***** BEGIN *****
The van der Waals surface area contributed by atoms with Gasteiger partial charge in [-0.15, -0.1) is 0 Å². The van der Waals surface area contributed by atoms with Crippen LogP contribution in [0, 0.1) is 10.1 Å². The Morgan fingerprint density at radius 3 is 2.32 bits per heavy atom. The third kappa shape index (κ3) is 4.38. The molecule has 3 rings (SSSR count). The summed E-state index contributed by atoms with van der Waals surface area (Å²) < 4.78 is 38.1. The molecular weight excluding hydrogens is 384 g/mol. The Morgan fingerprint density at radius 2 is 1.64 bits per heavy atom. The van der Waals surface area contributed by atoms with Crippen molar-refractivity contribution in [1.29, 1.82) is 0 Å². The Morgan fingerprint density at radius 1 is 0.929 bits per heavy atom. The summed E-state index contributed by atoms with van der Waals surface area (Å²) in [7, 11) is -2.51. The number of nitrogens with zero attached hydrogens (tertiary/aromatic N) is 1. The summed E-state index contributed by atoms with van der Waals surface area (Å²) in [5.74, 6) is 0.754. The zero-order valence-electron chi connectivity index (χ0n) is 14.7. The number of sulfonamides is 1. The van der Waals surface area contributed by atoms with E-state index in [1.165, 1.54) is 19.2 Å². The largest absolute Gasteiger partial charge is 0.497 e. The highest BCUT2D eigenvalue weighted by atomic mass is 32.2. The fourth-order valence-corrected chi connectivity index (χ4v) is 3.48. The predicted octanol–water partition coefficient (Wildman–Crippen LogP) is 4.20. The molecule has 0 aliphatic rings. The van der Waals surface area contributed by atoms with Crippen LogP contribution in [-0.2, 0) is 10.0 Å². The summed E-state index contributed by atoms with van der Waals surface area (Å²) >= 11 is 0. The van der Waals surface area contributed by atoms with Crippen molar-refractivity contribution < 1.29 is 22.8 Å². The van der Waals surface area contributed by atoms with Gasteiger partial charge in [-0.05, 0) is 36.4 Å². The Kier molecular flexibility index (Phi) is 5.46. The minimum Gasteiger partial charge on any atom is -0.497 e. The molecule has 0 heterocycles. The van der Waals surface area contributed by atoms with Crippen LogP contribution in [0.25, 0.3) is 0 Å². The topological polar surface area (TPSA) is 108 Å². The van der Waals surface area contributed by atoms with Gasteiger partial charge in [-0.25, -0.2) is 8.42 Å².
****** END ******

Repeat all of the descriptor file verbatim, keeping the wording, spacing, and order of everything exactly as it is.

The van der Waals surface area contributed by atoms with Gasteiger partial charge in [-0.15, -0.1) is 0 Å². The van der Waals surface area contributed by atoms with Crippen LogP contribution in [0, 0.1) is 10.1 Å². The Morgan fingerprint density at radius 3 is 2.32 bits per heavy atom. The third kappa shape index (κ3) is 4.38. The molecule has 3 rings (SSSR count). The summed E-state index contributed by atoms with van der Waals surface area (Å²) < 4.78 is 38.1. The molecular weight excluding hydrogens is 384 g/mol. The Morgan fingerprint density at radius 2 is 1.64 bits per heavy atom. The van der Waals surface area contributed by atoms with Crippen molar-refractivity contribution in [1.29, 1.82) is 0 Å². The Morgan fingerprint density at radius 1 is 0.929 bits per heavy atom. The summed E-state index contributed by atoms with van der Waals surface area (Å²) in [7, 11) is -2.51. The number of nitrogens with zero attached hydrogens (tertiary/aromatic N) is 1. The summed E-state index contributed by atoms with van der Waals surface area (Å²) in [5.74, 6) is 0.754. The zero-order valence-electron chi connectivity index (χ0n) is 14.7. The number of sulfonamides is 1. The van der Waals surface area contributed by atoms with E-state index in [1.165, 1.54) is 19.2 Å². The largest absolute Gasteiger partial charge is 0.497 e. The highest BCUT2D eigenvalue weighted by atomic mass is 32.2. The fourth-order valence-corrected chi connectivity index (χ4v) is 3.48. The predicted octanol–water partition coefficient (Wildman–Crippen LogP) is 4.20. The molecule has 0 aliphatic rings. The van der Waals surface area contributed by atoms with Crippen LogP contribution in [-0.2, 0) is 10.0 Å². The summed E-state index contributed by atoms with van der Waals surface area (Å²) >= 11 is 0. The van der Waals surface area contributed by atoms with Crippen molar-refractivity contribution < 1.29 is 22.8 Å². The van der Waals surface area contributed by atoms with Gasteiger partial charge in [-0.05, 0) is 36.4 Å². The Kier molecular flexibility index (Phi) is 5.46. The minimum Gasteiger partial charge on any atom is -0.497 e. The molecule has 0 heterocycles. The van der Waals surface area contributed by atoms with Crippen LogP contribution in [0.25, 0.3) is 0 Å². The topological polar surface area (TPSA) is 108 Å². The van der Waals surface area contributed by atoms with Gasteiger partial charge in [-0.25, -0.2) is 8.42 Å².